c) like most travellers take sailing boat (4/5 days - $400) along San Blas Island to Cartagena.

Some links you might find useful:

http://dare2go.com/shippinginfo1.shtml

http://www.alongdrive.com/a-long-drive/a-long-drive-ca/panama/shipping-from-panama-to-columbia/

http://www.lonelyplanet.com/thorntree/thread.jspa?threadID=1914749

Have a great trip!

13. Posted by dbloom (Travel Guru, 586 posts) 6 Mar '11 11:49

To kichikachka, Wonderful and informative post, hoping the administration does not 'snip' some of the url's on here, at any rate to be safe I always send long posts with specific urls by private message at well on this forum.

To the original poster, one important question ?Que es su nivel en espanol, basico, intermediario o avanazado? ?Sabes hablar, leer y comprender? ?Si su respuesta es no, entonces vease (click on)
www.livemocha.com/ y www.123teachme.com/
Yo no lo tengo tildes (accent marks) sobre mi laptop.
On the road and in small towns, locals will often speak slang Spanish and speak rapidly, remember almost everyone in Latin America has a cellphone, including thieves, so keep a low profile and hide digital cameras and laptops while out on the road, never give out your planned itinerary to any stranger, especially overly friendly stranger who speaks English, join Couch Surfing, Hospitality Club and Be Welcome Hospex portals, all non profit, Google...thousands of local Latin American members, some of whom may host you in their own homes overnight, others can recommend cheap lodgings in their area with secure parking and security, the best site to locate camping areas in Mexico and Central America is www.99DaysToPanama.com/ also good information on shipping vehicles from Panama to S.A. the site www.drivemeloco.com/ and www.southboundtravels.com/ are also excellent resources. Google 'Driving to Central and South America' from US & Canada' and you will be researching for a month. Buena suerte.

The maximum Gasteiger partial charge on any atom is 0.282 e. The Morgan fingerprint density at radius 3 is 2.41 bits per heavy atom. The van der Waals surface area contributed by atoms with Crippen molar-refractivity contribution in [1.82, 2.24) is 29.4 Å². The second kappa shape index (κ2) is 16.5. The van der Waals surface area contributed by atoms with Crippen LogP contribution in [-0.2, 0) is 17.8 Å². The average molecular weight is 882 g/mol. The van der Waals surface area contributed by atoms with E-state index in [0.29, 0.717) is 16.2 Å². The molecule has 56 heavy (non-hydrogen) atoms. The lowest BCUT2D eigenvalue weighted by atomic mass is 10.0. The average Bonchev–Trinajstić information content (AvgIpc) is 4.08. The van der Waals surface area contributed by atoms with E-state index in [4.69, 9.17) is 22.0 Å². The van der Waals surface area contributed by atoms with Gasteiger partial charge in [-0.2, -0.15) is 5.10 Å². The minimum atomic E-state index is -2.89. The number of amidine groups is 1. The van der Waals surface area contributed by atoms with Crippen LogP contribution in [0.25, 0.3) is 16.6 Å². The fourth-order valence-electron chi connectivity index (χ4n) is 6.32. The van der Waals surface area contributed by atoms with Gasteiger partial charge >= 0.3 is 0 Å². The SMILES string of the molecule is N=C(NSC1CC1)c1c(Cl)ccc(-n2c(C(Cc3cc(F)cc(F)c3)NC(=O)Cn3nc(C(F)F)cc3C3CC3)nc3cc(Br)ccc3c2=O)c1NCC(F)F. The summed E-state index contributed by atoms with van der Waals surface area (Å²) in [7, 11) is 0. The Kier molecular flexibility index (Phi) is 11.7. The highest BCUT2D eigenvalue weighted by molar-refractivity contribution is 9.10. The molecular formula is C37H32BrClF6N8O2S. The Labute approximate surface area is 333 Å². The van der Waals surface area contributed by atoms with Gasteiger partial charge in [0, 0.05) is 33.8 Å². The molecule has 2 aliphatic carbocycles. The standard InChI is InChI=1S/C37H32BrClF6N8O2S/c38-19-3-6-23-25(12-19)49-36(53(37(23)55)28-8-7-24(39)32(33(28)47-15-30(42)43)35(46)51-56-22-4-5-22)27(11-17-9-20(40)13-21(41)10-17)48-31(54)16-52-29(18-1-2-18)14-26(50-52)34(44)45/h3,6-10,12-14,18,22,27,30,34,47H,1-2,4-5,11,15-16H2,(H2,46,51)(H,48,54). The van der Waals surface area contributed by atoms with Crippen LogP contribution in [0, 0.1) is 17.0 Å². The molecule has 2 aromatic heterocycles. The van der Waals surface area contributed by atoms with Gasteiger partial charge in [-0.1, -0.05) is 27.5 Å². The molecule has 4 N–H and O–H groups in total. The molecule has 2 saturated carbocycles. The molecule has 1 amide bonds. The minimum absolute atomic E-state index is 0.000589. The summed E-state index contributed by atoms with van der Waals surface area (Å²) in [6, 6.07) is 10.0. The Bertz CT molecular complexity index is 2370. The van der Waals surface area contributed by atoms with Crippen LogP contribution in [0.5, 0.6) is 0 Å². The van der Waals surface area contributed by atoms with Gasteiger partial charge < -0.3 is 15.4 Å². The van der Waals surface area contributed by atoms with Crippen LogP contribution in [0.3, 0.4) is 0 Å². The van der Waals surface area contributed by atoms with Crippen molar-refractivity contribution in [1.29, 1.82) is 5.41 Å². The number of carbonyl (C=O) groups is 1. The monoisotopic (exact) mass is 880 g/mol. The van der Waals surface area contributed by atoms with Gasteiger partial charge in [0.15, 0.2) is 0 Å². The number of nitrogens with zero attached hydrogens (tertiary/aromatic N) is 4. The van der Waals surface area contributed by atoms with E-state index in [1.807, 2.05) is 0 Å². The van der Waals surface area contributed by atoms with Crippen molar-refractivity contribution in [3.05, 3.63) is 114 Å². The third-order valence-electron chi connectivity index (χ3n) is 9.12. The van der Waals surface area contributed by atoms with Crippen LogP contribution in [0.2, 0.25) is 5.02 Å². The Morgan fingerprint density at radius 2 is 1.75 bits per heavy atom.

14. Posted by kichikacha (Respected Member, 328 posts) 6 Mar '11 15:51

additional info: shipping your car from panama to colombia will cost app $1,000 - as i learned from other travellers.